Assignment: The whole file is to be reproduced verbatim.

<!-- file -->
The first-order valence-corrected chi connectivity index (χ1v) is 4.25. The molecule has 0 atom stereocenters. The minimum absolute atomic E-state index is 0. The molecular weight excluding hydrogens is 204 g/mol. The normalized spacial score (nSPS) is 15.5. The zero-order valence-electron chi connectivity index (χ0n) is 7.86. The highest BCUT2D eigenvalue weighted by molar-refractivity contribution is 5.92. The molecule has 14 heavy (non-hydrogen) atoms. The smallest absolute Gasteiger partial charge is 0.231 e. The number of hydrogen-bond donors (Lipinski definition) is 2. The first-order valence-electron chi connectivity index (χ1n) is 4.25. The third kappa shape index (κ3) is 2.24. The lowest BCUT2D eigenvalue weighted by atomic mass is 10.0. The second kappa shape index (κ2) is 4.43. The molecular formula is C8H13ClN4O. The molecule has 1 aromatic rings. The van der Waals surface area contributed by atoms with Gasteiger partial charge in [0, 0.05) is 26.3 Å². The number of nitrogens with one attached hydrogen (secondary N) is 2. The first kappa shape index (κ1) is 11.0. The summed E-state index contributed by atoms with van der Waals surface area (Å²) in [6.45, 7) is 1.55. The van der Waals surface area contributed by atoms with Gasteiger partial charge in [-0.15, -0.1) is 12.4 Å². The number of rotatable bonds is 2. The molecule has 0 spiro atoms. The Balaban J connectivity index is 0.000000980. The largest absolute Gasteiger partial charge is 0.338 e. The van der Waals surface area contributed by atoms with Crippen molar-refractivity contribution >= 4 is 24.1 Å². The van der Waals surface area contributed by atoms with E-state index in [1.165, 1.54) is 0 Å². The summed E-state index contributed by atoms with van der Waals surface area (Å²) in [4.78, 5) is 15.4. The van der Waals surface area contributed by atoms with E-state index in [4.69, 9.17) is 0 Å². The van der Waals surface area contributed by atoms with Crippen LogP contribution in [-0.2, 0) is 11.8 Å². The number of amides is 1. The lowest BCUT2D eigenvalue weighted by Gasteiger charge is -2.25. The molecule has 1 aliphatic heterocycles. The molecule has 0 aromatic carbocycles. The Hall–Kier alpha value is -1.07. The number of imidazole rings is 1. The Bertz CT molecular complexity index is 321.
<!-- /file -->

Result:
The first-order valence-corrected chi connectivity index (χ1v) is 4.25. The molecule has 0 atom stereocenters. The minimum absolute atomic E-state index is 0. The molecular weight excluding hydrogens is 204 g/mol. The normalized spacial score (nSPS) is 15.5. The zero-order valence-electron chi connectivity index (χ0n) is 7.86. The highest BCUT2D eigenvalue weighted by molar-refractivity contribution is 5.92. The molecule has 14 heavy (non-hydrogen) atoms. The smallest absolute Gasteiger partial charge is 0.231 e. The number of hydrogen-bond donors (Lipinski definition) is 2. The first-order valence-electron chi connectivity index (χ1n) is 4.25. The third kappa shape index (κ3) is 2.24. The lowest BCUT2D eigenvalue weighted by atomic mass is 10.0. The second kappa shape index (κ2) is 4.43. The molecular formula is C8H13ClN4O. The molecule has 1 aromatic rings. The van der Waals surface area contributed by atoms with Gasteiger partial charge in [0, 0.05) is 26.3 Å². The number of nitrogens with one attached hydrogen (secondary N) is 2. The first kappa shape index (κ1) is 11.0. The summed E-state index contributed by atoms with van der Waals surface area (Å²) in [6.45, 7) is 1.55. The van der Waals surface area contributed by atoms with Gasteiger partial charge in [-0.15, -0.1) is 12.4 Å². The number of rotatable bonds is 2. The molecule has 0 spiro atoms. The Balaban J connectivity index is 0.000000980. The largest absolute Gasteiger partial charge is 0.338 e. The van der Waals surface area contributed by atoms with Crippen molar-refractivity contribution >= 4 is 24.1 Å². The van der Waals surface area contributed by atoms with E-state index in [1.165, 1.54) is 0 Å². The summed E-state index contributed by atoms with van der Waals surface area (Å²) in [4.78, 5) is 15.4. The van der Waals surface area contributed by atoms with E-state index in [4.69, 9.17) is 0 Å². The van der Waals surface area contributed by atoms with Crippen LogP contribution in [-0.2, 0) is 11.8 Å². The number of amides is 1. The lowest BCUT2D eigenvalue weighted by Gasteiger charge is -2.25. The molecule has 1 aliphatic heterocycles. The molecule has 0 aromatic carbocycles. The Hall–Kier alpha value is -1.07. The number of imidazole rings is 1. The Bertz CT molecular complexity index is 321.